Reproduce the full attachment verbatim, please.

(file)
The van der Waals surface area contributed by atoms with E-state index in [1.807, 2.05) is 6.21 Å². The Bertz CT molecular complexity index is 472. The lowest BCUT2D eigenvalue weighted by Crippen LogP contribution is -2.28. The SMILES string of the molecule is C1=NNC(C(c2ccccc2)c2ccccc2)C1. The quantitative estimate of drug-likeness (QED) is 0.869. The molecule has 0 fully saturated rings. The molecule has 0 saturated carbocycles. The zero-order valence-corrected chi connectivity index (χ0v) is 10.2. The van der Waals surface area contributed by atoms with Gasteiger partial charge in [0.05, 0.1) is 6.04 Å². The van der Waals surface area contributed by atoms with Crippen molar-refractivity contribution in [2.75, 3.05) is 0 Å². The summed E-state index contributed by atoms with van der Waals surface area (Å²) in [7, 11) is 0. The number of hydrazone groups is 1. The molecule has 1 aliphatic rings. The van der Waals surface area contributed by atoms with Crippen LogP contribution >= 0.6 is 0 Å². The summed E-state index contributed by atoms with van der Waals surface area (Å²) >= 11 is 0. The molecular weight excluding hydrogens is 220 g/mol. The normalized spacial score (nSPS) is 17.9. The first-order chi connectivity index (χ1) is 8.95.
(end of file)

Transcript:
The van der Waals surface area contributed by atoms with E-state index in [1.807, 2.05) is 6.21 Å². The Bertz CT molecular complexity index is 472. The lowest BCUT2D eigenvalue weighted by Crippen LogP contribution is -2.28. The SMILES string of the molecule is C1=NNC(C(c2ccccc2)c2ccccc2)C1. The quantitative estimate of drug-likeness (QED) is 0.869. The molecule has 0 fully saturated rings. The molecule has 0 saturated carbocycles. The zero-order valence-corrected chi connectivity index (χ0v) is 10.2. The van der Waals surface area contributed by atoms with Gasteiger partial charge in [0.05, 0.1) is 6.04 Å². The van der Waals surface area contributed by atoms with Crippen molar-refractivity contribution in [2.75, 3.05) is 0 Å². The summed E-state index contributed by atoms with van der Waals surface area (Å²) in [7, 11) is 0. The number of hydrazone groups is 1. The molecule has 1 aliphatic rings. The van der Waals surface area contributed by atoms with Crippen LogP contribution >= 0.6 is 0 Å². The summed E-state index contributed by atoms with van der Waals surface area (Å²) >= 11 is 0. The molecular weight excluding hydrogens is 220 g/mol. The normalized spacial score (nSPS) is 17.9. The first-order chi connectivity index (χ1) is 8.95.